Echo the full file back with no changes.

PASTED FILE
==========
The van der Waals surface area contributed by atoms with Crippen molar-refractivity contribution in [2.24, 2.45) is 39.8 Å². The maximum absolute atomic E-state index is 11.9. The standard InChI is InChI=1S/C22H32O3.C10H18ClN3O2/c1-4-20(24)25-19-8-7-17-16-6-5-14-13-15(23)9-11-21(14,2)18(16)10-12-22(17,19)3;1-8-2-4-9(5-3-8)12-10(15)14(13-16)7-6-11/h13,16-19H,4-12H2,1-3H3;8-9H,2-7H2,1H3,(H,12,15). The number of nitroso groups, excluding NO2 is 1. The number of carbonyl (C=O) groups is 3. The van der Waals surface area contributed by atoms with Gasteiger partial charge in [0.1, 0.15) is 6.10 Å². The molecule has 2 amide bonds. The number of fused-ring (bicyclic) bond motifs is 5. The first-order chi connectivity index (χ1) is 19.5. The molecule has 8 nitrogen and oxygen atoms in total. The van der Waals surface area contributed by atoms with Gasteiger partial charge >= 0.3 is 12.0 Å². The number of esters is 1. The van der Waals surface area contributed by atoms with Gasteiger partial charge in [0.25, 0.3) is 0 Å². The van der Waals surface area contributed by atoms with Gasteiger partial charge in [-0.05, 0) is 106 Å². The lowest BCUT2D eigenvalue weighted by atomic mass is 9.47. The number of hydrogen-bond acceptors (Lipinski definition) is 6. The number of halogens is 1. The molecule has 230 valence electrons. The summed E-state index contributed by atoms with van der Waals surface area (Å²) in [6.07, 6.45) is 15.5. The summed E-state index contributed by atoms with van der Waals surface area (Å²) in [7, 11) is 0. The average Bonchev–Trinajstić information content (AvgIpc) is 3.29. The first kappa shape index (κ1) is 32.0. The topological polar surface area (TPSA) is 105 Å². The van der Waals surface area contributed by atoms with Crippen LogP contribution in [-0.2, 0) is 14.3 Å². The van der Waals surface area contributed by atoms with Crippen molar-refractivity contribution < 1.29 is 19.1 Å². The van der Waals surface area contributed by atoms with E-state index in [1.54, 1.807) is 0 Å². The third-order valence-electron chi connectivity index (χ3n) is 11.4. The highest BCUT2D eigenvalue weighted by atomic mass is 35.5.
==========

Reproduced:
The van der Waals surface area contributed by atoms with Crippen molar-refractivity contribution in [2.24, 2.45) is 39.8 Å². The maximum absolute atomic E-state index is 11.9. The standard InChI is InChI=1S/C22H32O3.C10H18ClN3O2/c1-4-20(24)25-19-8-7-17-16-6-5-14-13-15(23)9-11-21(14,2)18(16)10-12-22(17,19)3;1-8-2-4-9(5-3-8)12-10(15)14(13-16)7-6-11/h13,16-19H,4-12H2,1-3H3;8-9H,2-7H2,1H3,(H,12,15). The number of nitroso groups, excluding NO2 is 1. The number of carbonyl (C=O) groups is 3. The van der Waals surface area contributed by atoms with Gasteiger partial charge in [0.1, 0.15) is 6.10 Å². The molecule has 2 amide bonds. The number of fused-ring (bicyclic) bond motifs is 5. The first-order chi connectivity index (χ1) is 19.5. The molecule has 8 nitrogen and oxygen atoms in total. The van der Waals surface area contributed by atoms with Gasteiger partial charge >= 0.3 is 12.0 Å². The number of esters is 1. The van der Waals surface area contributed by atoms with Gasteiger partial charge in [0.25, 0.3) is 0 Å². The van der Waals surface area contributed by atoms with Gasteiger partial charge in [-0.05, 0) is 106 Å². The lowest BCUT2D eigenvalue weighted by atomic mass is 9.47. The number of hydrogen-bond acceptors (Lipinski definition) is 6. The number of halogens is 1. The molecule has 230 valence electrons. The summed E-state index contributed by atoms with van der Waals surface area (Å²) in [6.07, 6.45) is 15.5. The summed E-state index contributed by atoms with van der Waals surface area (Å²) in [7, 11) is 0. The average Bonchev–Trinajstić information content (AvgIpc) is 3.29. The first kappa shape index (κ1) is 32.0. The topological polar surface area (TPSA) is 105 Å². The van der Waals surface area contributed by atoms with Crippen LogP contribution in [-0.2, 0) is 14.3 Å². The van der Waals surface area contributed by atoms with Crippen molar-refractivity contribution < 1.29 is 19.1 Å². The van der Waals surface area contributed by atoms with E-state index in [1.54, 1.807) is 0 Å². The third-order valence-electron chi connectivity index (χ3n) is 11.4. The highest BCUT2D eigenvalue weighted by atomic mass is 35.5.